Prog rock isn’t necessarily a bad thing. Admittedly, there are many more bands
who fall victim to its excess and ambition than who use it in any functional
way, but occasionally, you’ll come across a band whose music owes more to their
own sense of creative direction than to any of the overtly theatrical and often
distractingly fey aspects inherent to the genre.
But that doesn’t mean that the genre isn’t without its innovators—artists who
take these prescribed rhythms and fashion something completely unique and
utterly captivating. Although they’re generally relegated to soundtrack fodder
based on the strength of just one song, British rock group Procol Harum was
among the first progressive rock bands to expand and break down the borders of
The history of the band extends all the way back to 1964, when English band The
Paramounts, led by Gary Brooker and Robin Trower and including musicians Chris
Copping and B.J. Wilson, had some small success with their version of Jerry
Leiber and Mike Stoller’s hit song Poison Ivy. They were subsequently called
The Pinewoods for a very brief time, but as the band had no further success
after Poison Ivy, they disbanded in ’66. But the members would not forget
their time together and would find themselves thrown back into the mix a short
In April 1967, Brooker began working as a singer-songwriter and eventually
formed Procol Harum to début his new material. He brought on poet/sound engineer
Keith Reid, organist Matthew Fisher, guitarist Ray Royer and bassist David
Knights. Their original manager, Guy Stevens, named the band
after a friend’s
pet cat. And from this simple explanation, the name took on numerous
interpretations and analyses—most of them dealing with the variations of its
Latin meaning (which was a derivation of "beyond these things").
The band’s first major hit was A Whiter Shade of Pale, their début single that
was released 12 May 1967. Backed by session drummer Bill Eyden and Fisher on
organ, Brooker sang Reid’s otherworldly lyrics, and Procol Harum’s lineage was
established with just one song. After this initial success, the band decided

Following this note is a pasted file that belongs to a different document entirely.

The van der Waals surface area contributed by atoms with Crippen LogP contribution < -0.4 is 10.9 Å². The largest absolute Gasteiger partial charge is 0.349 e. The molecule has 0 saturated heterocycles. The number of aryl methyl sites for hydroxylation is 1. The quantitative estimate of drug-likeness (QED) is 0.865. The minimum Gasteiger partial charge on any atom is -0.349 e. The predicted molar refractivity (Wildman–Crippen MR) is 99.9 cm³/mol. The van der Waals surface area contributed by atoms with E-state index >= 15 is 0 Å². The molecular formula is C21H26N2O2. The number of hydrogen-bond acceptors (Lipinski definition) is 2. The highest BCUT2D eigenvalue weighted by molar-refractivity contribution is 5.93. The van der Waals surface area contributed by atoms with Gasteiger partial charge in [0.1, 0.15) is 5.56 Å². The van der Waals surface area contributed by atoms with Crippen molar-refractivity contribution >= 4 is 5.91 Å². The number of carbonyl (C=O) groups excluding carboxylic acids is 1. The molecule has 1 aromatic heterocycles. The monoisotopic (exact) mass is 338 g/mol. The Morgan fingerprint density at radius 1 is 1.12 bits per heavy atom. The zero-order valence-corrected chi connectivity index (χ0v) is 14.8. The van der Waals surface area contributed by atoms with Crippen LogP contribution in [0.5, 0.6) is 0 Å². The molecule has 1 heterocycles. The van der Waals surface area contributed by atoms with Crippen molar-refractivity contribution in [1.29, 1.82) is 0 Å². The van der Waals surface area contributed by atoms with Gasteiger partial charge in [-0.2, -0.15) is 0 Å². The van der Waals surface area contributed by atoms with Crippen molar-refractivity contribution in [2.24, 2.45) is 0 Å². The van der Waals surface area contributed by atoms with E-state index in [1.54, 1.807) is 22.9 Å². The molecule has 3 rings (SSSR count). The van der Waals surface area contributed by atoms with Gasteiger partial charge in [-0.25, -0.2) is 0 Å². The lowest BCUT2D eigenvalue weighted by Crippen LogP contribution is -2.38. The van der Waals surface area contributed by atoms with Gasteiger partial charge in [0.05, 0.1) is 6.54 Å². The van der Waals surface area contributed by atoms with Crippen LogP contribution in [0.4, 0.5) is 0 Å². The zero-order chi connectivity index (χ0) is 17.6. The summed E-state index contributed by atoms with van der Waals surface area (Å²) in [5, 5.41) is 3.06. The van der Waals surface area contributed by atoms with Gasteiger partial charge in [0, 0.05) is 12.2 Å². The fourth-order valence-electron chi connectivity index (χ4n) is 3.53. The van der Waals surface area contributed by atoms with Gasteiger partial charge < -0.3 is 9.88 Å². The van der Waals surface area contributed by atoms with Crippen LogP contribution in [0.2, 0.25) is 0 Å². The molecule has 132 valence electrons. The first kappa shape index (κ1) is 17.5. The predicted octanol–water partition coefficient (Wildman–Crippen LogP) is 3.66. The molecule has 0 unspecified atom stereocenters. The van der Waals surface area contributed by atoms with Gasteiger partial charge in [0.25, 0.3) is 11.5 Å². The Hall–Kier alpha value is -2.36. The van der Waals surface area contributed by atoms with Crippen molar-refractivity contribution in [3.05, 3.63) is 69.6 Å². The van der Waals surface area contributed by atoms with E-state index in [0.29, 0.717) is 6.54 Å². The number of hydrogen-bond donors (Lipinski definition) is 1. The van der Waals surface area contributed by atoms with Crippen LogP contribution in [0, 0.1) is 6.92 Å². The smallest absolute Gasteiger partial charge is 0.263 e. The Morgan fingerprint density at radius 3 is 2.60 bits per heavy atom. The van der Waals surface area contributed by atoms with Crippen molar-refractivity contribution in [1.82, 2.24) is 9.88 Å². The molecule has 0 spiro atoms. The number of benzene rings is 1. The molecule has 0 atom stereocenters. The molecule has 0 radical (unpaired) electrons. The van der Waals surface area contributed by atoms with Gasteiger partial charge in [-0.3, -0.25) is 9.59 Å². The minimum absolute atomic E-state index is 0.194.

that they’d tour and began their time on the road by opening for Jimi Hendrix.
After a lineup change brought in former Paramounts members Wilson and Trower,
the band released their follow-up single, Homburg. The track would go on to
chart in the UK, Canada and the US. During the time between these two
singles, the band recorded their self-titled début record—although it was held
back from release until 1968.
With this album, Procol Harum began the move away from the foundations that prog
rock was built upon and started to incorporate a more varied stylistic approach.
The airy melodies, bursts of guitar and subtle folk tendencies were still there,
but they had been subtly altered, making them capable of change and sudden
adaptation. Songs like album opener Conquistador and Cerdes (Outside
the Gates Of) showcased the band’s ability to work within these melodic confines
while still adding their own distinctive musical touches. You could hear the prog underpinnings, but it wasn’t as clear-cut as it was on many other records
of the time.
Even the psych rock aspect of the music was muted a bit, giving the songs a
chance to breathe and expand at their own pace. These songs needed time to
reveal themselves. Prog music has always been shrouded in mystical stereotypes
and a bloated sense of self-importance, but on their début, Procol Harum never
had to rely on these genre touchstones to make a connection with their
listeners. The music felt alive and vulnerable, even approachable in way that
had not been explored by previous bands who shared the same rhythmic
inclinations. It was a curious amalgam of genres, drawing from pop, prog rock,
folk and psych to create something that sounded of its time but also somewhat
removed from that same time—a curiosity of tone and execution that felt genuine
and refreshing in a genre that’s generally notable for a having a lack of both.
As for A Whiter Shade of Pale, most people associate it with their début
record, but the song wasn’t actually on the original pressing. It was only added
later on the US version. Granted, it is a graceful and subdued piece of '60s
pop nostalgia, but it shouldn't define the record to the degree in which it does
for most people. With that being said, if it does bring more people to recognise
the impact and creative ingenuity that Procol Harum explored on this release,
maybe the song's instant recognition isn't such a bad thing after all.
Procol Harum will continue to be well-known for their greatest success—but if
you look a little deeper into these songs, you’ll find an album steeped in the
history of a handful of genres. You’ll find a band who weren’t limited by the
confines of any particular set of musical guidelines. They took the reins of
their own rhythmic direction and carved a new path, one that would be followed
by countless other musicians over the next five decades. You can call them prog,
even symphonic rock, but Procol Harum was the influence—they weren’t standing on
the shoulders of past artists. Listen to this record and you’ll hear the sound
of thousands of musicians suddenly becoming interested in making music.